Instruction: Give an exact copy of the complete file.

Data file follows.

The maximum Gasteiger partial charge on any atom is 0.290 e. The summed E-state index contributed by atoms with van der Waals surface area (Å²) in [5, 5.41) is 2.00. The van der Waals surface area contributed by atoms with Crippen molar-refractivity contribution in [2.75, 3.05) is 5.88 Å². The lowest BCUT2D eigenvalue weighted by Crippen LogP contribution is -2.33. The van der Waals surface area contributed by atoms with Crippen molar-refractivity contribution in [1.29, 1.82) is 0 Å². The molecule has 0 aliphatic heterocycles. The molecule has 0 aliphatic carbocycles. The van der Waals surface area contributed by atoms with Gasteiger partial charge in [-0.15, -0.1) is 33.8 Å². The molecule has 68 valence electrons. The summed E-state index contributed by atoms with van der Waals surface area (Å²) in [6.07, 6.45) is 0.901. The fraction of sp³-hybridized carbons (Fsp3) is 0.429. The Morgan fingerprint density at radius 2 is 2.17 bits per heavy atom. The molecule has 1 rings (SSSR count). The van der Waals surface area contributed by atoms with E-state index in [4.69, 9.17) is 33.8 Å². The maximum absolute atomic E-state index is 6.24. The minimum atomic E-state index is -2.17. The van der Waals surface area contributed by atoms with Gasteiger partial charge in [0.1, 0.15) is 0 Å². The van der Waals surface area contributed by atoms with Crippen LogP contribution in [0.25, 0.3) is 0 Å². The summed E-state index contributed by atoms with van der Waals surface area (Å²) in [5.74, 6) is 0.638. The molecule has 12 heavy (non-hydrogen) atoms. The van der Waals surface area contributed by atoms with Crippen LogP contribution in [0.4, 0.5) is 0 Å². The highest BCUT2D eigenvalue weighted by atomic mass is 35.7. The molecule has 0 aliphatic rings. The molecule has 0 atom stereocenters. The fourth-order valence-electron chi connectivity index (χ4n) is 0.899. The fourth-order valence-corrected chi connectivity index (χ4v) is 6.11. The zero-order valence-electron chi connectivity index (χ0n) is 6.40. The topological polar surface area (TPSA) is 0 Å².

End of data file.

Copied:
The maximum Gasteiger partial charge on any atom is 0.290 e. The summed E-state index contributed by atoms with van der Waals surface area (Å²) in [5, 5.41) is 2.00. The van der Waals surface area contributed by atoms with Crippen molar-refractivity contribution in [2.75, 3.05) is 5.88 Å². The lowest BCUT2D eigenvalue weighted by Crippen LogP contribution is -2.33. The van der Waals surface area contributed by atoms with Crippen molar-refractivity contribution in [1.29, 1.82) is 0 Å². The molecule has 0 aliphatic heterocycles. The molecule has 0 aliphatic carbocycles. The van der Waals surface area contributed by atoms with Gasteiger partial charge in [-0.15, -0.1) is 33.8 Å². The molecule has 68 valence electrons. The summed E-state index contributed by atoms with van der Waals surface area (Å²) in [6.07, 6.45) is 0.901. The fraction of sp³-hybridized carbons (Fsp3) is 0.429. The Morgan fingerprint density at radius 2 is 2.17 bits per heavy atom. The molecule has 1 rings (SSSR count). The van der Waals surface area contributed by atoms with E-state index in [4.69, 9.17) is 33.8 Å². The maximum absolute atomic E-state index is 6.24. The minimum atomic E-state index is -2.17. The van der Waals surface area contributed by atoms with Gasteiger partial charge in [0.1, 0.15) is 0 Å². The van der Waals surface area contributed by atoms with Crippen LogP contribution in [0.25, 0.3) is 0 Å². The summed E-state index contributed by atoms with van der Waals surface area (Å²) in [5.74, 6) is 0.638. The molecule has 12 heavy (non-hydrogen) atoms. The van der Waals surface area contributed by atoms with Crippen LogP contribution in [0.4, 0.5) is 0 Å². The highest BCUT2D eigenvalue weighted by atomic mass is 35.7. The molecule has 0 aliphatic rings. The molecule has 0 atom stereocenters. The fourth-order valence-electron chi connectivity index (χ4n) is 0.899. The fourth-order valence-corrected chi connectivity index (χ4v) is 6.11. The zero-order valence-electron chi connectivity index (χ0n) is 6.40. The topological polar surface area (TPSA) is 0 Å².